Sunday, 24 April 2011

P is for… Peter Pan

I always felt there was something slightly sinister about the story of Peter, the boy who wouldn’t grow up. I didn’t like the idea of someone slinking in through the open nursery window, or the thought of being whisked away to Neverland. To me, Neverland is just as alarming as Alice’s Wonderland; fantastical places that border just a little too close to crazy.

The clue to Peter’s nature is in his surname. By using the name ‘Pan’, J.M. Barrie draws comparisons with the wild Greek God who roamed fields and woodland playing music. Peter is the fearless (and somewhat boastful) leader of the Lost Boys – children who for many different reasons were lost on earth and so joined Peter to play forever in Neverland.

J.M. Barrie came up with the story after the tragic death of his brother aged thirteen; especially drawing inspiration from the small measure of comfort his mother got from knowing her son would remain a boy forever. I think that is the problem for me with Peter Pan. The idea of death just looms all over Neverland – no matter how it is dressed up with pirates and adventure – there is a haunting sadness at its root that I find impossible to leave behind.

The Little White Bird (Published: 1901)
Peter Pan; or, the Boy Who Wouldn't Grow Up (Published: 1904)
Peter Pan in Kensington Gardens (Published: 1906)
Peter and Wendy (Published: 1911)
Author: J.M. Barrie
Illustrator for Peter Pan in Kensington Gardens: Arthur Rackham (see left)

Peter fact one: The Peter Pan statue in Kensington Gardens is well worth finding.

Peter fact two: The author commissioned the statue to be made for May 1st 1912, and instead of a public unveiling, placed an announcement in The Times to say there was a surprise for children to be found that day in Kensington Gardens.

Peter fact three: In 1929 J.M Barrie presented the copyright for Peter Pan to the London children’s hospital Great Ormond Street.

Peter fact four: My nephew’s favourite film for years was the Robin Williams film based on Peter Pan - ‘Hook’. We must have watched it a gadzillion times until he tired of it. I was almost word-perfect, put it that way.

Peter fact five: Captain Hook is often thought of as childish in his fear of the crocodile. Considering the crocodile wants to eat him - I think his fear is justified!

15 comments:

wannabe a writer said...

Hi Ya Jayne

I agree with you that Peter Pan has many hidden depths which are not revelaed until you start delving into Barrie' history. Finding Neverland was the first link for me but fiding out his connection with the Du Maurier family makes me want to delve even further - if I ever get the time. And as for Hook - that was one of my kid's favourite too.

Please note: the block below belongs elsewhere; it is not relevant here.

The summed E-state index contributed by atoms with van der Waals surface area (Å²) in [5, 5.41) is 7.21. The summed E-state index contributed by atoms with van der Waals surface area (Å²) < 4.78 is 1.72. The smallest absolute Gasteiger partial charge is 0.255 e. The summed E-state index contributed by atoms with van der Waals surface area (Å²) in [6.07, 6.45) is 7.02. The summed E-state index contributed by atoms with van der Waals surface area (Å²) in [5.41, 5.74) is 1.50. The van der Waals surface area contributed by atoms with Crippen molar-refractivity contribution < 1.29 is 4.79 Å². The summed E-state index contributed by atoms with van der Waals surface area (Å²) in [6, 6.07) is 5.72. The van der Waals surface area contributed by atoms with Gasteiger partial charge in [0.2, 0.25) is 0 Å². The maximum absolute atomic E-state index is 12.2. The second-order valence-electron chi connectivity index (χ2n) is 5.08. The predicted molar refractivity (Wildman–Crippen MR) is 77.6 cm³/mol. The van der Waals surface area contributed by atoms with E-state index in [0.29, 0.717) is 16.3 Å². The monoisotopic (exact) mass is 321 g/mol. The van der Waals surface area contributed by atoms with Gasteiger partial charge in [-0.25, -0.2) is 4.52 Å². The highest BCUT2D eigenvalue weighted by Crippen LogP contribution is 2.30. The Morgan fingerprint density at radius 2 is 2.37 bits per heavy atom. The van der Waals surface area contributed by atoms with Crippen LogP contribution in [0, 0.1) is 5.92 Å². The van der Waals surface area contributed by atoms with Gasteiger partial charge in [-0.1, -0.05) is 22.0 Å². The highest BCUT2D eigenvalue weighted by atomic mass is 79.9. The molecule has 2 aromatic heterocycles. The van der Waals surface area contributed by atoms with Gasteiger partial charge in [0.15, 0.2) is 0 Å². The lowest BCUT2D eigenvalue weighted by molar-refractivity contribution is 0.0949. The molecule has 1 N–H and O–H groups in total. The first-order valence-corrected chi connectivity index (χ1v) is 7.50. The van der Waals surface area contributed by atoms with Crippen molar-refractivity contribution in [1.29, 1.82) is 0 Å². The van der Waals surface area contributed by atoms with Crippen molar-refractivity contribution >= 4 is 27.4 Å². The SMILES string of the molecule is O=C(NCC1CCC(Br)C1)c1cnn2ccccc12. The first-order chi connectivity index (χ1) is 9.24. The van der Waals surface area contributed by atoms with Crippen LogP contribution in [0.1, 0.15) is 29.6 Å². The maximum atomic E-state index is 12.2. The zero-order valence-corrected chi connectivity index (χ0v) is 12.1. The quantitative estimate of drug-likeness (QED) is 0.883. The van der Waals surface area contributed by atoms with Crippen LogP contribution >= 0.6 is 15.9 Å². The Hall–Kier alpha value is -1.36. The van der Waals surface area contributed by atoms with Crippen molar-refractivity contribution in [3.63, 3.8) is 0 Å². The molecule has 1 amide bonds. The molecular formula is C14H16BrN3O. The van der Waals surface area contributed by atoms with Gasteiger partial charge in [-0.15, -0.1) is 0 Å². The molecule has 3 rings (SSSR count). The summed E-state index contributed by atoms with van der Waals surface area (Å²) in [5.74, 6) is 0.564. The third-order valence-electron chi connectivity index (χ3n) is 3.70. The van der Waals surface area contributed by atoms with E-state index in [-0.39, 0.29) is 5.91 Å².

I've loved this alphabetic look at children's literature - I'm just a bit sad that you are now nearly at the end of the alphabet.

Linda

Niki said...

I didn't know the background to Peter Pan. Such an interesting read and also quite sad.

Karen said...

I never liked Peter Pan either, for that reason - and I'm afraid I felt the same about Roald Dhal's creations - though my children loved them.

Interesting facts though :o)

Happy Frog and I said...

Hi Jayne, yes I think there are lots of sinister undertones but that's what intrigues me such as how scary Doctor Who can be yet that is aimed at kids. Really agree with you on fact 5 as well! Hope you are having a happy Easter break. :-)

Jenny Beattie said...

Yes, I've always been a bit uncomfortable with the story too. My experience of the story was always from Screen Test excerpts so I suppose I'm not qualified to comment really. But Rackham's illustrations are fabulous if sinister!

Out on the prairie said...

Ahhh to be able to fly was the childhood charm.I didn't take any offense that he had invaded a home.I can remember being afraid watching a few versions of the mean Hook and croc.

Texas Playwright Chick said...

I always thought it was a bit creepy that Peter entered the nursery at night, myself - really, that anyone could enter the nursery!

Great post - didn't know about the statue, love that he took an ad out for the kids to find something there that day! LOVE IT!

Talli Roland said...

I'm with you. I never ever wanted to go to Neverland -- it just freaked me out!

Angela Felsted said...

If only all those lost children were simply taken to a place like Neverland.

Plain Jane said...

I just always wanted to be Tinkerbell. Knowing the backstory makes me want to read it as an adult.

Deniz Bevan said...

Funny, Peter Pan used to disturb me too, even though I liked the story. I think because Peter seems like a rather selfish, cold hearted character.
Can't wait to see who's Q!

Karen Peterson said...

I've always loved the story of Peter Pan. And I loved it more after I learned more of the history and why JM Barrie wrote it.

Beth said...

I've seen the Peter Pan statue, and I think it's great too! The book is a real classic.

Elizabeth Mueller said...

Here's to making it this far, congratulations! I have an award for you!!

Rose said...

love love love Peter Pan and JM Barrie. I love that he left the rights to Great Ormond Street and that the book is eternally fresh